Stories about: Bruce Zetter

Super suppressor: Boosting a gene that stifles tumor growth

Researchers have packaged a tumor suppressor into a therapeutic nanoparticle.
Researchers have packaged a tumor suppressor into a therapeutic nanoparticle. IMAGE: ISLAM, ET AL.

Most of the time, cancer cells do a combination of two things: they overexpress genes that drive tumor growth and they lose normal genes that typically suppress tumors. No two tumors are exactly alike, but some combination of these two effects is usually what results in cancer. Now, for the first time, researchers have shown that it’s possible to treat cancer by delivering a gene that naturally suppresses tumors.

Researchers from Boston Children’s Hospital, Brigham and Women’s Hospital and Memorial Sloan Kettering Cancer Center combined their cancer biology and nanomaterials expertise and developed a therapeutic capable of delivering a tumor suppressor gene known as PTEN, the loss of which can allow tumors to grow unchecked.

In several preclinical models, their PTENboosting therapeutic was able to inhibit tumor growth. Their findings were published yesterday in Nature Biomedical Engineering.

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My work, my life, my innovations: Bruce Zetter, PhD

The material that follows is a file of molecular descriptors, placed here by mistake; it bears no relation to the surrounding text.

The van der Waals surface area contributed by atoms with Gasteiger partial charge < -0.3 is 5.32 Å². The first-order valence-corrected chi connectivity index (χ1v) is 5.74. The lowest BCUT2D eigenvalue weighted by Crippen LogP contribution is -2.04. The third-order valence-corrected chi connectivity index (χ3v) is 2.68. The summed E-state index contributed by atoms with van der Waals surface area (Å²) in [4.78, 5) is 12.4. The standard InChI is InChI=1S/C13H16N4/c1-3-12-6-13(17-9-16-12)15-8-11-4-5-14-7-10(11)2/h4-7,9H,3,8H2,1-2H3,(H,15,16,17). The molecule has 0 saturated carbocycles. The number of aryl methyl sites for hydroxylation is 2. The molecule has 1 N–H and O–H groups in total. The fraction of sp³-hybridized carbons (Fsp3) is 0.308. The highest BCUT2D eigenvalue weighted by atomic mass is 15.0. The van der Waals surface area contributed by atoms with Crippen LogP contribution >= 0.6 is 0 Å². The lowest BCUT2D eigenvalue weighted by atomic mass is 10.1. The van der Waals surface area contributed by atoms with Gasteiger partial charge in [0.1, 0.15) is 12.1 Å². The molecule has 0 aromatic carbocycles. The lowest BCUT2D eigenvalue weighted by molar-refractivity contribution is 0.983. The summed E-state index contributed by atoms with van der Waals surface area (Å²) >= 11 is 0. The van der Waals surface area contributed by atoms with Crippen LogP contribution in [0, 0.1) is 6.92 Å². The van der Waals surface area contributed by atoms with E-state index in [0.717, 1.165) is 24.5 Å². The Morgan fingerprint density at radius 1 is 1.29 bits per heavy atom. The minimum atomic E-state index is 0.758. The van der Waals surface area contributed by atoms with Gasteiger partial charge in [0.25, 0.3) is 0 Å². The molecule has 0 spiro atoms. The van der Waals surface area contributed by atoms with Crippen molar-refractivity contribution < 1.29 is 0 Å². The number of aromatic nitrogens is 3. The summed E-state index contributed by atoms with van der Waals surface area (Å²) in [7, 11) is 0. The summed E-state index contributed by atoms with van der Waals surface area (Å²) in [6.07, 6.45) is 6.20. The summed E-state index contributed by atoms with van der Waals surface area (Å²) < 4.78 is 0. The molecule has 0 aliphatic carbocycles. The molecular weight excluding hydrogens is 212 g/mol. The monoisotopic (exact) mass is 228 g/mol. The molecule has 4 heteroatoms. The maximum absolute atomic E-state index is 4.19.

Though Bruce Zetter, PhD, Charles Nowiszewski Professor of Cancer Biology in Boston Children’s Hospital’s Department of Surgery, has had a lifelong passion for science, he once toyed with an alternate career—as an actor. But he stuck with his love for science and pursued a career in academic medicine. Countless patients, students, business partners and mentees have benefitted from that decision.

Read on to sort through a few artifacts from Zetter’s work and life, and if you want to hear more from him, make plans to attend Boston Children’s Global Pediatric Innovation Summit + Awards 2015,  Nov. 9 + 10, where Zetter will be the emcee for the third year.

 

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